Everyone of us will suffer excess gas, bloating or noisy stomach at some point in our lives. But for some, this is a constant problem that can cause embarrassment or discomfort. Typically, the diet is the primary cause – but there are signs and symptoms to be mindful of.
If you suffer from a condition called irritable bowel syndrome (IBS) or simply have gut symptoms that bother you from time to time, you might want to look at your diet.
This article looks at food culprits that can cause any of the following symptoms:
- Excess gas (flatulence)
- Borborygmi (gurgling noises in the gut)
When to Worry
It could be too easy to ignore symptoms associated with our gut, but by doing so, we could be putting our health at risk.
It’s always worth checking with a doctor first before changing your diet to ensure that it is food that’s causing the issue, and not something else.
The following symptoms should never be ignored, however:
- Passing blood when you go to the toilet
- Prolonged extreme fatigue or tiredness, despite sleeping well
- Losing weight unintentionally
- Loss of appetite
- Pain or cramping in the stomach area
- Persistent diarrhoea
It’s more likely that you’ll be diagnosed with irritable bowel syndrome than not, but that’s no reason not to check it out. Don’t let your friends or internet articles be your source of medical advice.
Main Problematic Foods
The following foods are all part of a larger group of foods called FODMAPs, which is an acronym for the more sciencey terms: fermentable oligosaccharides, disaccharides, monosaccharides, and polyols.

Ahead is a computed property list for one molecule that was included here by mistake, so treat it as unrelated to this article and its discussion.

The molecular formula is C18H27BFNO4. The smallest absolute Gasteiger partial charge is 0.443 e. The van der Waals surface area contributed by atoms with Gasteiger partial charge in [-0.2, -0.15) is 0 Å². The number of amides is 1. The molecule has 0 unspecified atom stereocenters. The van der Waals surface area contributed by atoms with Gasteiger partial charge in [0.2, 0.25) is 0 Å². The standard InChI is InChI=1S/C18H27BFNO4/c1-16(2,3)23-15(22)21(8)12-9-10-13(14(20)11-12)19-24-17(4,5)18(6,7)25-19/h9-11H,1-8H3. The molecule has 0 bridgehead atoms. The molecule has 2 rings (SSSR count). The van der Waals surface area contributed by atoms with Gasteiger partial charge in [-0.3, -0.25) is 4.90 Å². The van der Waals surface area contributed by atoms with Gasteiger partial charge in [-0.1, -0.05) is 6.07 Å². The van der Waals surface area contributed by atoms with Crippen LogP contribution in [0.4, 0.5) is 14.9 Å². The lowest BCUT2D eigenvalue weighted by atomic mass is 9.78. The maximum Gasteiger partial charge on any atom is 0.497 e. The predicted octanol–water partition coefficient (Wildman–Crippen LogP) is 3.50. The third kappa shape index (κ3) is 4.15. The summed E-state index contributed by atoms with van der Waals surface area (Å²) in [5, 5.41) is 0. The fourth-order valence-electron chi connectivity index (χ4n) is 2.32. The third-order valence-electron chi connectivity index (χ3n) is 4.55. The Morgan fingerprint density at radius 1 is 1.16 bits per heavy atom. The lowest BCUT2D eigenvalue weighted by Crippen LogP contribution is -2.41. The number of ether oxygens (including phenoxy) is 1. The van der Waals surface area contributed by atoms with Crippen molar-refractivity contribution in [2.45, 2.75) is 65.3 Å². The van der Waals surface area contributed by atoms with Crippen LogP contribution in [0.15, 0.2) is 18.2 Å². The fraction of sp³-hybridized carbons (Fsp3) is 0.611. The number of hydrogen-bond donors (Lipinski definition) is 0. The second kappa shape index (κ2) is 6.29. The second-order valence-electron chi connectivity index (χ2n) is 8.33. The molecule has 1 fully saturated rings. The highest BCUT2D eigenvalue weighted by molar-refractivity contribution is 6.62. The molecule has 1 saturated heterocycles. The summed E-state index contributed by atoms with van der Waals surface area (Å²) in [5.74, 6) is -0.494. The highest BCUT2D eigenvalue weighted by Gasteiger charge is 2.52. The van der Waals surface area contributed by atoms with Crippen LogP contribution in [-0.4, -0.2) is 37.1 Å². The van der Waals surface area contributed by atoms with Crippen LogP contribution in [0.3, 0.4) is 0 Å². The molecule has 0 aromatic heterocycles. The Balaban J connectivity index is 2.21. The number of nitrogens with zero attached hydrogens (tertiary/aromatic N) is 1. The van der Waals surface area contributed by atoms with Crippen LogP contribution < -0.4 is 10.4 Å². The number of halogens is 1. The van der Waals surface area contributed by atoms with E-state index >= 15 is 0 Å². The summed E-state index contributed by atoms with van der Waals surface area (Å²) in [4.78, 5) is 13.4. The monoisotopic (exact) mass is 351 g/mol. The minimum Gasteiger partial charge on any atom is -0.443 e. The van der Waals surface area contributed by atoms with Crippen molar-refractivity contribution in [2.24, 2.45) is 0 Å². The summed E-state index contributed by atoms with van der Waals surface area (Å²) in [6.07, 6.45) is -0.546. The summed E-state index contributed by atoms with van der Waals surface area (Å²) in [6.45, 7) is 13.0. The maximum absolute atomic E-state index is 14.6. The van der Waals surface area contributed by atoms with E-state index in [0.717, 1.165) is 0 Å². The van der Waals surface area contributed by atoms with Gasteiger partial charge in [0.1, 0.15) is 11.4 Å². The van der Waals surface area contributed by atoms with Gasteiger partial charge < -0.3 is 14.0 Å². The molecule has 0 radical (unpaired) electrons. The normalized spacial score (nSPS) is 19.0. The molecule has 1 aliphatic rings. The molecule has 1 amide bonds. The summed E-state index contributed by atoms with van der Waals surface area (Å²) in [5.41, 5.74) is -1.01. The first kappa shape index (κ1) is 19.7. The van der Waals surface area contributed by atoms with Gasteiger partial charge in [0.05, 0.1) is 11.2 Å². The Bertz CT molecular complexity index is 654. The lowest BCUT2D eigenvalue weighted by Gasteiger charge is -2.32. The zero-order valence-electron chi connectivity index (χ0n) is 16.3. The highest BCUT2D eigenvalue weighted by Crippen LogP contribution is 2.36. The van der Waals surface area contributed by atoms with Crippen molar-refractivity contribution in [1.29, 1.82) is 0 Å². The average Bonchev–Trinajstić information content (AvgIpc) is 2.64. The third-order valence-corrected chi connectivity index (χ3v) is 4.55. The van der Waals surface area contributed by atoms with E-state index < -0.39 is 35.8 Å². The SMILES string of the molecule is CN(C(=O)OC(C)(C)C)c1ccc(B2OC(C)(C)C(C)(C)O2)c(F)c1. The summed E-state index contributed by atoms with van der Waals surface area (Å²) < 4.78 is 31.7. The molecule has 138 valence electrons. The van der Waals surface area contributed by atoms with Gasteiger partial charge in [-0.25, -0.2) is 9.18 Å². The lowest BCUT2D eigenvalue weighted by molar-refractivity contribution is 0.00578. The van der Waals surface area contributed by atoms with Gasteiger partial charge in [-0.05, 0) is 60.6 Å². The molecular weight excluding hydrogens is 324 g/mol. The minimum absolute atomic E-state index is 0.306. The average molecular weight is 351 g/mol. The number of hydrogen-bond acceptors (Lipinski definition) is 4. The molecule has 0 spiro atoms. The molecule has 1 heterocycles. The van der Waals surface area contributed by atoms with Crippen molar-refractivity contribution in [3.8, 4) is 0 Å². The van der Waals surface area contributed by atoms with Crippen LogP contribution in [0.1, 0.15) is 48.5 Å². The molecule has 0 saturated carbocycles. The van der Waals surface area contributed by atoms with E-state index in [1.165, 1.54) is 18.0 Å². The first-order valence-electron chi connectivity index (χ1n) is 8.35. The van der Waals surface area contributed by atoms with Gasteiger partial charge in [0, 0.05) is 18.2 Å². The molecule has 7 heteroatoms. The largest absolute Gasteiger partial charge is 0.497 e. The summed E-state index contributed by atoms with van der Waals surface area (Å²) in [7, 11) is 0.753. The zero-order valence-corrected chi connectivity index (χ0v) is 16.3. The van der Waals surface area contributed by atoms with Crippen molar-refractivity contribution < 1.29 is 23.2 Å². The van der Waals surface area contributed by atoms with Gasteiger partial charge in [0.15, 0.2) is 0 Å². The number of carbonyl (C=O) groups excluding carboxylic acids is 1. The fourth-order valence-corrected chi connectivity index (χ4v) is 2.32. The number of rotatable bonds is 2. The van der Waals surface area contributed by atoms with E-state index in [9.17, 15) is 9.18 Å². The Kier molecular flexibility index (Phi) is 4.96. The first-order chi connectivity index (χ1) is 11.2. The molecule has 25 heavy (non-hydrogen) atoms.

Basically, types of carbohydrates that ferment in the gut, releasing gas; usually through the action of bacteria that live there.
This is a large list – there is no way anyone could (or should) go through this list and eliminate every single food. You would have nothing to eat and could run into other health problems.
It’s very unlikely that you’d be intolerant to every single food item, but the one you are is probably in this list somewhere!
Try and not allow more than 3-4 weeks on a low FODMAP diet before you start to re-introduce potentially problematic foods. Doing so could mean following an unnecessarily restrictive diet.
As soon as you experience symptoms, stop that food and allow another few weeks and introduce another. Eventually you’ll know the foods that cause problems and those that don’t.
Once you’ve identified the problem foods, wait a while and sneak them back in a small amount at at time, giving your body time to adjust. With luck, you’ll be back onto a normal diet – but be patient – this can take months!
Use this as a guide only, along with a qualified nutrition professional, to help you identify foods that could be at the crux of your gut problems.
If you have a definite diagnosis of IBS, and would like some help with your diet, I’ll include some great resources at the end for what is known as a low FODMAP diet.
Oligosaccharides are carbohydrates that we’re unable to digest because humans lack the enzymes to break them down.
They therefore reach the large gut in an unprocessed state, but the beneficial bacteria that live in the colon think that’s great – because for them, this is lunch.
There are two main oligosaccharides that could be causing us some issue:
- FOS – or fructo-oligosaccharides
- GOS – or galacto-oligosaccharides
FOS are found in the onion family such as leeks, onions, garlic, as well as Jerusalem artichokes and asparagus.
GOS are found in beans, lentils, peas and other legumes. They’re also present in the cabbage family.
These are very important carbohydrates in our diet, because they’re high in soluble fibre, which helps prevent constipation and keeps everything moving.
They also promote the growth of beneficial bacteria and are therefore known as prebiotic foods.
The flip side to this is, if you eat too much, you could experience bloating, pain, diarrhoea and a lot of gas.
This may also be one of the reasons for borborygmi (gurgling noises), as so much gas is produced, it’s not being absorbed quick enough by the body.
So have a look at your diet and consider whether you’re overloading your body with the following foods. If so, consider decreasing the portion sizes and see how that helps.